The decision to quickly remove a student art project involving a teepee from a California college campus sent the wrong message about artistic freedom and claims of offense.
Last month art students at Santa Barbara City College (SBCC) constructed a teepee as part of a class assignment. The structure was intended as a communal meeting space; there was no intention to provoke or offend. But the college received complaints from Native American students and community groups, some of whom expressed outrage over the structure.
After a meeting with members of several Native groups and college administrators, the students decided to voluntarily remove the structure two days before it was scheduled to be disassembled. SBCC president Lori Gaskin sent a campuswide email apologizing for the incident.
The college will host a discussion about the controversy on April 7. In a letter to president Gaskin, NCAC Programs Director Svetlana Mintcheva argues that the school should have taken a more proactive stance in support of free expression:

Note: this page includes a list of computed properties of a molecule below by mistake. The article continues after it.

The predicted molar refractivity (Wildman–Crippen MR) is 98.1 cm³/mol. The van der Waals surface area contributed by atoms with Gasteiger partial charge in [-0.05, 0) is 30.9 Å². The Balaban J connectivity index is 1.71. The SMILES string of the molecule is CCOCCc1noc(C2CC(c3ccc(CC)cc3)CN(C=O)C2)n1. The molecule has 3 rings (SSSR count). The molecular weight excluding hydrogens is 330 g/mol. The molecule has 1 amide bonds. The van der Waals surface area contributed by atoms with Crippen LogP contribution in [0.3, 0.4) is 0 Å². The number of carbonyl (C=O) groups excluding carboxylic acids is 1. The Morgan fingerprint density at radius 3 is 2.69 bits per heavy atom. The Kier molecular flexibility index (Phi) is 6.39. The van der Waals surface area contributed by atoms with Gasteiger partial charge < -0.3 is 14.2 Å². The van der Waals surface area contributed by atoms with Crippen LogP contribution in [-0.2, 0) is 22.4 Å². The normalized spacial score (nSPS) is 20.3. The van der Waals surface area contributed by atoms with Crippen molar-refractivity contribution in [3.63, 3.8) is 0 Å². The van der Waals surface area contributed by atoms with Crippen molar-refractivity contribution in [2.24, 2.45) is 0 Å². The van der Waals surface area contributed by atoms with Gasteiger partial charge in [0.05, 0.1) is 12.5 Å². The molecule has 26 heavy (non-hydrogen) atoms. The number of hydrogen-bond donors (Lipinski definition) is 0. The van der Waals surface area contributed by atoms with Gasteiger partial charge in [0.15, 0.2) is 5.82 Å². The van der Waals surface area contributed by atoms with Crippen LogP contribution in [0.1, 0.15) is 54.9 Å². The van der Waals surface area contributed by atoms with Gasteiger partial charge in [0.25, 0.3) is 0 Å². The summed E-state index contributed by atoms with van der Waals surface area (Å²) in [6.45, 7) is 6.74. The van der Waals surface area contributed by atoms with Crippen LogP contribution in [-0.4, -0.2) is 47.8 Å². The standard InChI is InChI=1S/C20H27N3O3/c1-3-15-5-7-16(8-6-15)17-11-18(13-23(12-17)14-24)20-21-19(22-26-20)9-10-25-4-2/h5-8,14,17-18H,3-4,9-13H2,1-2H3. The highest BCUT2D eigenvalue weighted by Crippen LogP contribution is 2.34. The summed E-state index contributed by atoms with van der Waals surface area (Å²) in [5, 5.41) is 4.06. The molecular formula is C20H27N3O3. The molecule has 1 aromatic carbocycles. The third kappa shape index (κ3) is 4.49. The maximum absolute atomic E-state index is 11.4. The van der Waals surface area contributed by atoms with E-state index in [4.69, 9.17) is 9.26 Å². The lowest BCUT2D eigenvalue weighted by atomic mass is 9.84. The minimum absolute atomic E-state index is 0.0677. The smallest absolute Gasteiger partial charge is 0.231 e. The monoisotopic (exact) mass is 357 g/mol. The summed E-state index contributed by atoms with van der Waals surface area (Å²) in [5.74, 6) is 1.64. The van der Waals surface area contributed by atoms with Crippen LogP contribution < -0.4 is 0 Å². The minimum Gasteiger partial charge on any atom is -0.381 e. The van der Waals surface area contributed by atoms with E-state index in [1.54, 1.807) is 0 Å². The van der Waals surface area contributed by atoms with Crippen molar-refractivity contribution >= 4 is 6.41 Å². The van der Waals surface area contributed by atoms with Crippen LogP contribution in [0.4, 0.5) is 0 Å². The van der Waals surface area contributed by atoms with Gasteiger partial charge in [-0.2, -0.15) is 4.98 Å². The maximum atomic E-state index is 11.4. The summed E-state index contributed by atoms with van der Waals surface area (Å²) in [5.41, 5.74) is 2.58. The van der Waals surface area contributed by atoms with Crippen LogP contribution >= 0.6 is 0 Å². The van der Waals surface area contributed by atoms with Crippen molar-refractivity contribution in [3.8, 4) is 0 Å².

Art students have a lot to learn by exploring the tensions presented by cultural appropriation. Such exploration is cut short, however, when claims of offense lead to the removal of the work and a public apology on the part of SBCC.
The letter also points out that
the quick removal of the piece and the public apology on the part of SBCC inevitably distort any future conversation on the use in art of artifacts from different cultural traditions, including those of indigenous peoples. They make such discussions more divisive, and could chill students’ creative freedom in the future.
While the decision to remove the teepee was made by the art students, the letter encourages the school to adopt policies that “would make it possible for SBCC to become a place where difficult subjects could be addresses in a thoughtful, deliberate and non-divisive way.” It is the hope that tomorrow’s campus conversation could lead the way towards the creation of such policies.